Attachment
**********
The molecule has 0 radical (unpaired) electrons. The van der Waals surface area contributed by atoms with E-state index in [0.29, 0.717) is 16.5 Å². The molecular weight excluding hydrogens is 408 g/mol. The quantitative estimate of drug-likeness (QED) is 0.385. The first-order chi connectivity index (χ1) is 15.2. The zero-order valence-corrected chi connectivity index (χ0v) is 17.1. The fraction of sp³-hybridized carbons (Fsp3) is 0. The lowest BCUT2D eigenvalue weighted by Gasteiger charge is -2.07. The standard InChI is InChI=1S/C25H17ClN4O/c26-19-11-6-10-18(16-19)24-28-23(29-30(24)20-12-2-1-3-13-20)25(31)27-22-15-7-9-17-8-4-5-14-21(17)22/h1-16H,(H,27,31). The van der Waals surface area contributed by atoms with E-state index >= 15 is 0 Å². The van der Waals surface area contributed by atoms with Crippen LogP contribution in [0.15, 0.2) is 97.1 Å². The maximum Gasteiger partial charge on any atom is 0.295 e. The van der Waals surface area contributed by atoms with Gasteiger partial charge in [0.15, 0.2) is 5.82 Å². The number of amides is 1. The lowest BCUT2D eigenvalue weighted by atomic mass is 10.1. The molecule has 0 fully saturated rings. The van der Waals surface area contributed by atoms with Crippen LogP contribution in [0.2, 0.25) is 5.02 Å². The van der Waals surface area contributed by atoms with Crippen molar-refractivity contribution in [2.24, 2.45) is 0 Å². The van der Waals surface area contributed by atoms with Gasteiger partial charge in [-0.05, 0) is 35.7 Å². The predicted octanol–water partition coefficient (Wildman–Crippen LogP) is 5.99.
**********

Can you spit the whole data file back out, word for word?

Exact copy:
The molecule has 0 radical (unpaired) electrons. The van der Waals surface area contributed by atoms with E-state index in [0.29, 0.717) is 16.5 Å². The molecular weight excluding hydrogens is 408 g/mol. The quantitative estimate of drug-likeness (QED) is 0.385. The first-order chi connectivity index (χ1) is 15.2. The zero-order valence-corrected chi connectivity index (χ0v) is 17.1. The fraction of sp³-hybridized carbons (Fsp3) is 0. The lowest BCUT2D eigenvalue weighted by Gasteiger charge is -2.07. The standard InChI is InChI=1S/C25H17ClN4O/c26-19-11-6-10-18(16-19)24-28-23(29-30(24)20-12-2-1-3-13-20)25(31)27-22-15-7-9-17-8-4-5-14-21(17)22/h1-16H,(H,27,31). The van der Waals surface area contributed by atoms with E-state index >= 15 is 0 Å². The van der Waals surface area contributed by atoms with Crippen LogP contribution in [0.15, 0.2) is 97.1 Å². The maximum Gasteiger partial charge on any atom is 0.295 e. The van der Waals surface area contributed by atoms with Gasteiger partial charge in [0.15, 0.2) is 5.82 Å². The number of amides is 1. The lowest BCUT2D eigenvalue weighted by atomic mass is 10.1. The molecule has 0 fully saturated rings. The van der Waals surface area contributed by atoms with Crippen LogP contribution in [0.2, 0.25) is 5.02 Å². The van der Waals surface area contributed by atoms with Crippen molar-refractivity contribution in [2.24, 2.45) is 0 Å². The van der Waals surface area contributed by atoms with Gasteiger partial charge in [-0.05, 0) is 35.7 Å². The predicted octanol–water partition coefficient (Wildman–Crippen LogP) is 5.99.